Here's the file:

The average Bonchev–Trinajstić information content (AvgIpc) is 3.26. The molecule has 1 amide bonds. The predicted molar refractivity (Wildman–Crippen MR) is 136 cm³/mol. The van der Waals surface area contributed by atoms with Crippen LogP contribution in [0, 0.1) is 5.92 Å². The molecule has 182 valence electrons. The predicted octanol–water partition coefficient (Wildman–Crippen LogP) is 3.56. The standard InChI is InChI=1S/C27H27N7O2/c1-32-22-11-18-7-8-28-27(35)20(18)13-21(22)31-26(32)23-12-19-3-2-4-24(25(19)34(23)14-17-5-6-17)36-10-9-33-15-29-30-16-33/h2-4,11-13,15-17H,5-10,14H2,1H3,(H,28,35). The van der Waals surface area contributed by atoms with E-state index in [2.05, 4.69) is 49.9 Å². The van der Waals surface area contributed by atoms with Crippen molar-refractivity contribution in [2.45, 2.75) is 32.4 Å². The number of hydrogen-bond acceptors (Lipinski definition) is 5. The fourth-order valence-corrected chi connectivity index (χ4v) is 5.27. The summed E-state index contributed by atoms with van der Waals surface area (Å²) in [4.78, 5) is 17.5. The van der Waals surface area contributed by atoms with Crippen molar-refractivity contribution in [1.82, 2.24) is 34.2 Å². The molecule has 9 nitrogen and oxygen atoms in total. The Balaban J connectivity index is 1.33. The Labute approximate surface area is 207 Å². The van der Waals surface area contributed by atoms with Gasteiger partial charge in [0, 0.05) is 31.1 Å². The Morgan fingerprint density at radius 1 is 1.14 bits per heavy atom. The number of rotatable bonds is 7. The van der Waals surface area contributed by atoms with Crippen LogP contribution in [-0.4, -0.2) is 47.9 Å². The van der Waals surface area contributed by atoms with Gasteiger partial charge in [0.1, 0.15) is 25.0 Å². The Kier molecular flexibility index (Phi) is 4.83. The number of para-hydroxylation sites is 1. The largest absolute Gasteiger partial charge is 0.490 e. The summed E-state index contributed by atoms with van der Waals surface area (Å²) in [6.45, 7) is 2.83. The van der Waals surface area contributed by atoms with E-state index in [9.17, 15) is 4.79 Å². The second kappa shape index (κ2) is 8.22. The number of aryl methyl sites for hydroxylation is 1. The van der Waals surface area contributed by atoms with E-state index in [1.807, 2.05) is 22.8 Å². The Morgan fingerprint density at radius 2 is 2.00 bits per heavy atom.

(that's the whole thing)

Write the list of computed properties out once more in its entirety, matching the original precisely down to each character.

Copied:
The average Bonchev–Trinajstić information content (AvgIpc) is 3.26. The molecule has 1 amide bonds. The predicted molar refractivity (Wildman–Crippen MR) is 136 cm³/mol. The van der Waals surface area contributed by atoms with Crippen LogP contribution in [0, 0.1) is 5.92 Å². The molecule has 182 valence electrons. The predicted octanol–water partition coefficient (Wildman–Crippen LogP) is 3.56. The standard InChI is InChI=1S/C27H27N7O2/c1-32-22-11-18-7-8-28-27(35)20(18)13-21(22)31-26(32)23-12-19-3-2-4-24(25(19)34(23)14-17-5-6-17)36-10-9-33-15-29-30-16-33/h2-4,11-13,15-17H,5-10,14H2,1H3,(H,28,35). The van der Waals surface area contributed by atoms with E-state index in [2.05, 4.69) is 49.9 Å². The van der Waals surface area contributed by atoms with Crippen molar-refractivity contribution in [2.45, 2.75) is 32.4 Å². The number of hydrogen-bond acceptors (Lipinski definition) is 5. The fourth-order valence-corrected chi connectivity index (χ4v) is 5.27. The summed E-state index contributed by atoms with van der Waals surface area (Å²) in [4.78, 5) is 17.5. The van der Waals surface area contributed by atoms with Crippen molar-refractivity contribution in [1.82, 2.24) is 34.2 Å². The molecule has 9 nitrogen and oxygen atoms in total. The Balaban J connectivity index is 1.33. The Labute approximate surface area is 207 Å². The van der Waals surface area contributed by atoms with Gasteiger partial charge in [0, 0.05) is 31.1 Å². The Morgan fingerprint density at radius 1 is 1.14 bits per heavy atom. The number of rotatable bonds is 7. The van der Waals surface area contributed by atoms with Crippen LogP contribution in [-0.4, -0.2) is 47.9 Å². The van der Waals surface area contributed by atoms with Gasteiger partial charge in [0.1, 0.15) is 25.0 Å². The Kier molecular flexibility index (Phi) is 4.83. The number of para-hydroxylation sites is 1. The largest absolute Gasteiger partial charge is 0.490 e. The summed E-state index contributed by atoms with van der Waals surface area (Å²) in [6.45, 7) is 2.83. The van der Waals surface area contributed by atoms with E-state index in [9.17, 15) is 4.79 Å². The second kappa shape index (κ2) is 8.22. The number of aryl methyl sites for hydroxylation is 1. The van der Waals surface area contributed by atoms with E-state index in [1.807, 2.05) is 22.8 Å². The Morgan fingerprint density at radius 2 is 2.00 bits per heavy atom.